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FRANCE, NORTHERN

study, and for whom gastronomy was a central feature of their existence, were “gastronomes.”

The gastronome was defined as a critical observer of the chef’s work—not a chef. As professionals, gastro- nomes became food critics, the earliest of whom in the western world appear to be French. Among them, Gri- mod de la Reynière leads the list as the inventor of a new branch of literature with the publication of his L’almanach des gourmands from 1803 to 1812. In this yearly journal, he reviewed restaurants and published the results of tast- ings aimed at selecting the best artisans and products of his day, beginning a tradition of searching out quality that remains very much alive in the French mentality today.

L’exception française

One has only to contemplate the ferocious aversion of French consumers to hormone-fed beef and veal, to ge- netically modified food plants and the standardization of food in general, to understand that their relationship to food goes far beyond just eating—much to the bemuse- ment and exasperation of France’s trading partners. And where else but in France would the Education and Cul- ture Ministries sponsor a national inventory of traditional food products, or classes teaching children how various foods are made and how to appreciate different tastes, smells, and textures?

The French approach to cookery, the institutions de- veloped by its proponents and the gastronomic culture it glorifies have all contributed to the preeminence of French cuisine. Indeed, the very use of the term “cui- sine,” when applied to the food of another nation, im- plies that it has gone from simply being cooking to something more refined and complex—something closer to the French model. Naturally, the culinary superiority of France has been challenged in the past and continues to be challenged today, but no other cuisine has had such a sustained influence on the cooking practices of its neighbors, nor can any other claim to have exerted as universal an impact on professional cooks around the world, as that which developed and continues to evolve in France.

See also Carême, Marie Antoine; Chef, The; Cookbooks; Cuisine, Evolution of; Escoffier, Georges-Auguste; La Varenne, Pierre François de; Medici, Catherine de’; Middle Ages, European; Nouvelle Cuisine; Rabelais, François.

BIBLIOGRAPHY

Flandrin, Jean-Louis, Philip Hyman, and Mary Hyman. “In- troduction.” In Le Cuisinier françois by La Varenne. Paris: Editions Montalba, 1983.

Hyman, Philip, and Mary Hyman. “La première nouvelle cui-

sine.” In L’honnête volupté: Art culinaire, art majeur,” pp.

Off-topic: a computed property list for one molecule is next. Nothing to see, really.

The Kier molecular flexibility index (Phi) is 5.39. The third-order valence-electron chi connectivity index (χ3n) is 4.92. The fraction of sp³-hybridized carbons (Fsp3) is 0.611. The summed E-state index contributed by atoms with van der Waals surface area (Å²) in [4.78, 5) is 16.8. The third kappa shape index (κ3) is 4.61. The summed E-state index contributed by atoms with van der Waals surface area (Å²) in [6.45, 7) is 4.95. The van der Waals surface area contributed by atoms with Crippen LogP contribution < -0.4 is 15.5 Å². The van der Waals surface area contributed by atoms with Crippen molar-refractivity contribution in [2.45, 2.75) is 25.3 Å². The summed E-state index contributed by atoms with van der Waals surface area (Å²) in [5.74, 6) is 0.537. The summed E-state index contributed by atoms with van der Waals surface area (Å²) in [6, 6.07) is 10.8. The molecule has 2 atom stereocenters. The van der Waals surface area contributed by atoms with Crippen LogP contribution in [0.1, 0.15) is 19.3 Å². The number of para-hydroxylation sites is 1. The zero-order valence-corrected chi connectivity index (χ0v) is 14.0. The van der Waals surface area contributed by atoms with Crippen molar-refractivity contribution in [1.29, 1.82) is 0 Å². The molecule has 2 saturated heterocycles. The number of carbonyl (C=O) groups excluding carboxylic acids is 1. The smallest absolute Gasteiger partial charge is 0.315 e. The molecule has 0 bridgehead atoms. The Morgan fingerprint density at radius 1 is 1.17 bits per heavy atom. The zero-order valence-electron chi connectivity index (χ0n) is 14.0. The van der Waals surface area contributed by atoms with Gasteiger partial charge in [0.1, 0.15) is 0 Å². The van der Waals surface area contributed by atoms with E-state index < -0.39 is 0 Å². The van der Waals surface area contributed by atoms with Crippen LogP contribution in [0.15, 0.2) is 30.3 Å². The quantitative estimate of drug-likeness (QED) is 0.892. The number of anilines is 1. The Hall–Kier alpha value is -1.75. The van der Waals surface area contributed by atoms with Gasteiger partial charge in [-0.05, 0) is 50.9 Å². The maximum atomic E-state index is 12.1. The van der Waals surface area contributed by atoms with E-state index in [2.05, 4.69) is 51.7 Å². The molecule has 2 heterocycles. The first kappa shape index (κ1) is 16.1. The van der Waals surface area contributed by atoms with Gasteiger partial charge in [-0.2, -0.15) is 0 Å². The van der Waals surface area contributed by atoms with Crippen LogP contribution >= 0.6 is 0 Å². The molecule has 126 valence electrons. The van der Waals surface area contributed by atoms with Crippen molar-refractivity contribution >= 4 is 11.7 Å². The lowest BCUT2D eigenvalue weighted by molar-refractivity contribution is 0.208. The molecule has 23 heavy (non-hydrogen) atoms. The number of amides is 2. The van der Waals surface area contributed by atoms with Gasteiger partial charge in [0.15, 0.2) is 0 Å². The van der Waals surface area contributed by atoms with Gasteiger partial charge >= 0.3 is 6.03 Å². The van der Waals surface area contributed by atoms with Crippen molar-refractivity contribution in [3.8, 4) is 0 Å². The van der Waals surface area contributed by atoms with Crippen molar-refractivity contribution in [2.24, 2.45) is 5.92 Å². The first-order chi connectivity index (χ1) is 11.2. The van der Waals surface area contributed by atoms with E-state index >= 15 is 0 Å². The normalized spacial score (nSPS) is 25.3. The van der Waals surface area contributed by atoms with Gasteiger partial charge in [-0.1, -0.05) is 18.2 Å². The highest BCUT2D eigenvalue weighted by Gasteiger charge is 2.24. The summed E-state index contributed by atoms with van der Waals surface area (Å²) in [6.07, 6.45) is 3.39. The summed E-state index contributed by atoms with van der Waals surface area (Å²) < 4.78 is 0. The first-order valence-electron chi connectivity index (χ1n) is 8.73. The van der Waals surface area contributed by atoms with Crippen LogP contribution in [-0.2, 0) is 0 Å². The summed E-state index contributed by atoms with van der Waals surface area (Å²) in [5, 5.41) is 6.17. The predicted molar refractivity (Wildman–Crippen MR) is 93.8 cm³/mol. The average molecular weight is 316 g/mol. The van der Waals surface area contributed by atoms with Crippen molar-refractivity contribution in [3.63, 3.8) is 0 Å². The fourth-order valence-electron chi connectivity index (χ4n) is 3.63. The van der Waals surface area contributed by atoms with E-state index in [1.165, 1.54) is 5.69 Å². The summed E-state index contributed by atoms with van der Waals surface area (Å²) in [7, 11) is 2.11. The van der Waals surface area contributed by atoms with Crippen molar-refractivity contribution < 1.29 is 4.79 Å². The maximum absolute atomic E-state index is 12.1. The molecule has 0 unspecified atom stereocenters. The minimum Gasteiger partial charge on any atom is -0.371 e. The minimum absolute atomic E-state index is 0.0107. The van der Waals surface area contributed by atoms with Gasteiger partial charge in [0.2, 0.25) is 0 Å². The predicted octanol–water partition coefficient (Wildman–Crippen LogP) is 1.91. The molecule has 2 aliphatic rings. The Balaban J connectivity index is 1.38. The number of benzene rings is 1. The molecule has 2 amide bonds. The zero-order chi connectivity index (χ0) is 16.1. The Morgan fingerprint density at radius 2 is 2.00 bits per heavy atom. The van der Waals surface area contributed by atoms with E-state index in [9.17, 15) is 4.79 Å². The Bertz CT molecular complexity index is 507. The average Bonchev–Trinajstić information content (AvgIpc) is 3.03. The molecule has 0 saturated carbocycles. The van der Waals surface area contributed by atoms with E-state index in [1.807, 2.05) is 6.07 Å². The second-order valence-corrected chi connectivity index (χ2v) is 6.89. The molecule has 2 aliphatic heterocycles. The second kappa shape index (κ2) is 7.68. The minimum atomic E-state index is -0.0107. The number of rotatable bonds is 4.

73–74. Paris: Editions Michel de Maule, 1989.

Mennell, Stephen. All Manners of Food: Eating and Taste in En- gland and France from the Middle Ages to the Present. Oxford,

Basil Blackwood, 1985.

34

Wheaton, Barbara Ketcham. Savoring the Past: The French Kitchen and Table from 1300 to 1789. Philadelphia: Univer-

sity of Pennsylvania Press, 1983.

Philip Hyman Mary Hyman

NORTHERN FRENCH CUISINES

The Loire River has long served as a divide between northern and southern France. It runs from Nantes on the Atlantic coast to the south of Burgundy, where it veers south at Pouilly, though the French mentally con- tinue the division line eastward to Geneva. Roughly half of France is north of the Nantes-Geneva line, in- cluding Brittany, the château country (Orléans to Tours), Normandy, Paris and the surrounding area known as Île-de-France, French Flanders, Alsace, Lorraine, Bur- gundy, and the Franche-Comté.

Farmers here are basically well-off. The wheat fields of the Beauce, just south of Paris, produce the finest wheat in France, Normandy is famous for its beef and cheese, and the lambs that graze near the sea in Brittany and in Picardy are among the most esteemed in France. Paris itself was once surrounded by vast gardens that sup- plied the capital’s needs.

Beer, Gin, and Sugar Beets

Running along its most northerly perimeter and extend- ing out to the tip of Brittany is France’s longest coast- line. From the English Channel to the Atlantic seaboard, fishing has always been a major industry. Herring was the dominant fish along the northeastern part of the Chan- nel, and today salted and smoked herring are still a spe- cialty there. French Flanders, however—like neighboring Belgium, with which it has strong cultural ties—does not spontaneously come to mind as a gastronomic haven. Coal mining was a major industry here, and those who survived the backbreaking work often sought relief in tav- erns and bars. Beer and hard liquor were consumed in great quantities, and a French version of gin (genièvre) wreaked havoc on the health of those who overindulged. It is therefore no surprise that this province holds the sad record of having the highest rate of cirrhosis of the liver in France.

One can nevertheless find something positive here: nowhere else in France is there as great a variety of tra- ditional beers, of every conceivable taste and ranging in color from rich brown to amber, blond, and white. Not surprisingly, beer is the perfect accompaniment to the hearty local cuisine, whether one of the many forms of herring, a Flemish hotpot (hochepot flamand), or a pun- gent Maroilles, “the most delicate of strong cheeses.” A by-product of beer production, brewer’s yeast, also con- tributes to the character of the pastries, many of which use raised doughs, such as the light and airy Flemish-style waffles (gaufres flamandes) or briochelike cakes with

names like craquelin, cramique, or couquebottrom.

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